Many insurance carriers do not include SRS benefits. Until 2014 sexual reassignment surgery was banned by Medicare. The appropriate ICD-10 code for a person over the age of 18 who seeks top surgery is F64.1: Gender Identity Disorder in adolescence and adulthood. The procedural codes used by my office are 19318 & 19318-50: bilateral breast reduction with pedicle  or free nipple graft.  In the instance that SRS is a covered benefit, which is stated in the insurance contract, or can be ascertained by calling the carrier and asking for the benefits department, surgery is considered medically necessary when all of the following criteria are met:

A. Based on The World Professional Association for Transgender Health, Standards of Care for Transgender & Gender Nonconforming People, Criteria for creation of a male chest in FtM patients:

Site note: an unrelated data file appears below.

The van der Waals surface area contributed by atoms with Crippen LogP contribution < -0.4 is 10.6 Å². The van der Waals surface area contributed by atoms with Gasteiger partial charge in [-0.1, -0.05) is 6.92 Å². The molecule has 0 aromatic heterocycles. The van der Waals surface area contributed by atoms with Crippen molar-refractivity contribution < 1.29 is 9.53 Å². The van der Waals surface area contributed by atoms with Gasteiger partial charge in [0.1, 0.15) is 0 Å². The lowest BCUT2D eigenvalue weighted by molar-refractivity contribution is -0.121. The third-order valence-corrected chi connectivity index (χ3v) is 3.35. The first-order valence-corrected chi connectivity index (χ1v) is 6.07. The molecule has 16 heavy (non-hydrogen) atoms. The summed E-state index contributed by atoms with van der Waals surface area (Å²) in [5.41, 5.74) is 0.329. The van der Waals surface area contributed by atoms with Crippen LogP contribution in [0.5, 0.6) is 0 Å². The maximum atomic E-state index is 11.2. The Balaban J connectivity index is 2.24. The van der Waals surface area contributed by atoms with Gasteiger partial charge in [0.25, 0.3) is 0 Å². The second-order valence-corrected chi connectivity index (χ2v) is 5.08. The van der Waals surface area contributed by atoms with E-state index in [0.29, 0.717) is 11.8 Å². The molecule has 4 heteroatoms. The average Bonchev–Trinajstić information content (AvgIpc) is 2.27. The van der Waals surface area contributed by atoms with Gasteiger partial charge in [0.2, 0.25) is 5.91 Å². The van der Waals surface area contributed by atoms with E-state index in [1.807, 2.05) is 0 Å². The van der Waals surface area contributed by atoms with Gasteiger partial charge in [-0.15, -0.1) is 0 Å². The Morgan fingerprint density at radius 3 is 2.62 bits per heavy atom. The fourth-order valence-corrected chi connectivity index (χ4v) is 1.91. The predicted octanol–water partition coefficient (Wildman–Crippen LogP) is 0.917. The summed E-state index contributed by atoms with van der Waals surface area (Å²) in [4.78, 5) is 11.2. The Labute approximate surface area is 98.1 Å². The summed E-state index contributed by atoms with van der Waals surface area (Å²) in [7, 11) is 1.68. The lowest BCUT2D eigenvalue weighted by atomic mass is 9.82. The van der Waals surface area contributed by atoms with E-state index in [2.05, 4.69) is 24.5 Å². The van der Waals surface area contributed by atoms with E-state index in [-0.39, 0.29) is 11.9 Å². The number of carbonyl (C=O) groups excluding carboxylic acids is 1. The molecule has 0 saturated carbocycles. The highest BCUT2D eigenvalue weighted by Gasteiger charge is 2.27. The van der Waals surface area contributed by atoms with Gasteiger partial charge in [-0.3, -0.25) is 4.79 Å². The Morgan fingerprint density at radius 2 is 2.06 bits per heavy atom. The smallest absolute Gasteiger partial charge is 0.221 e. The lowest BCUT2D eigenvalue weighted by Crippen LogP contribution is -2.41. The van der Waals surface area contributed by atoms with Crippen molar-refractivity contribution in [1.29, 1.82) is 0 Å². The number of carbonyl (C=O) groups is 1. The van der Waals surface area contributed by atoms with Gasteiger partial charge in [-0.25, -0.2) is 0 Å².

1. Persistent, well-documented gender dysphoria
  2. Capacity to make a fully informed decision and to consent for treatment
  3. If significant medical or mental health concerns are present, they must be reasonably well controlled.
  4. Hormone therapy is not a prerequisite.
  5. Age of majority:18. However, if younger, follow the SOC for children and adolescents:
    1. The adolescent has demonstrated a long-lasting and intense pattern of gender nonconformity or gender dysphoria (whether suppressed or expressed
    2. Gender dysphoria emerged or worsened with the onset of puberty
    3. Any coexisting psychological, medical, or social problems that could interfere with treatment (e.g., that may compromise treatment adherence) have been addressed, such that the adolescent’s situation and functioning are stable enough to start treatment